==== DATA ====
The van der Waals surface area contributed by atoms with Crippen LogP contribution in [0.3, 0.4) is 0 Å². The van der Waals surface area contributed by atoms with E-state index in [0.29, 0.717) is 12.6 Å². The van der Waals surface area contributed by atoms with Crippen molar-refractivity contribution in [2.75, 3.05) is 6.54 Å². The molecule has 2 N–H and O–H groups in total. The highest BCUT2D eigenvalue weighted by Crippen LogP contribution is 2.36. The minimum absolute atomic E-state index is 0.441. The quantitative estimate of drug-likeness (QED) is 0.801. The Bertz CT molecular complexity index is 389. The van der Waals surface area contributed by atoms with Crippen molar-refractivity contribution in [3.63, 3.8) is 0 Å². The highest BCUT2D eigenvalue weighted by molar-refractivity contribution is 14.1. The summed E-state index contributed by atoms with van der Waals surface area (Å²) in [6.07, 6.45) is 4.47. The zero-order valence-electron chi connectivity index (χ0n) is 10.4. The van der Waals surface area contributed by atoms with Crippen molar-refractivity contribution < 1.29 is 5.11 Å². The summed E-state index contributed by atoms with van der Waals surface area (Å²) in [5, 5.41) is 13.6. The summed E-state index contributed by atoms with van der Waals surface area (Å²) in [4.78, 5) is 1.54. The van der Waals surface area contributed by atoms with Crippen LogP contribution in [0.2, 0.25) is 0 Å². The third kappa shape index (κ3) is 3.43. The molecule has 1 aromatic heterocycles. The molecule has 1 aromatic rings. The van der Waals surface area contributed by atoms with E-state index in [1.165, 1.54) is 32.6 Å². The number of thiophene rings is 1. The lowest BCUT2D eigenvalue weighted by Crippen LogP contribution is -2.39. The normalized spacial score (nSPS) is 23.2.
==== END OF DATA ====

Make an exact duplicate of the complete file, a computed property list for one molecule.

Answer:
The van der Waals surface area contributed by atoms with Crippen LogP contribution in [0.3, 0.4) is 0 Å². The van der Waals surface area contributed by atoms with E-state index in [0.29, 0.717) is 12.6 Å². The van der Waals surface area contributed by atoms with Crippen molar-refractivity contribution in [2.75, 3.05) is 6.54 Å². The molecule has 2 N–H and O–H groups in total. The highest BCUT2D eigenvalue weighted by Crippen LogP contribution is 2.36. The minimum absolute atomic E-state index is 0.441. The quantitative estimate of drug-likeness (QED) is 0.801. The Bertz CT molecular complexity index is 389. The van der Waals surface area contributed by atoms with Crippen molar-refractivity contribution in [3.63, 3.8) is 0 Å². The highest BCUT2D eigenvalue weighted by molar-refractivity contribution is 14.1. The summed E-state index contributed by atoms with van der Waals surface area (Å²) in [6.07, 6.45) is 4.47. The zero-order valence-electron chi connectivity index (χ0n) is 10.4. The van der Waals surface area contributed by atoms with Crippen molar-refractivity contribution < 1.29 is 5.11 Å². The summed E-state index contributed by atoms with van der Waals surface area (Å²) in [5, 5.41) is 13.6. The summed E-state index contributed by atoms with van der Waals surface area (Å²) in [4.78, 5) is 1.54. The van der Waals surface area contributed by atoms with Crippen LogP contribution in [0.2, 0.25) is 0 Å². The third kappa shape index (κ3) is 3.43. The molecule has 1 aromatic heterocycles. The molecule has 1 aromatic rings. The van der Waals surface area contributed by atoms with E-state index in [1.165, 1.54) is 32.6 Å². The number of thiophene rings is 1. The lowest BCUT2D eigenvalue weighted by Crippen LogP contribution is -2.39. The normalized spacial score (nSPS) is 23.2.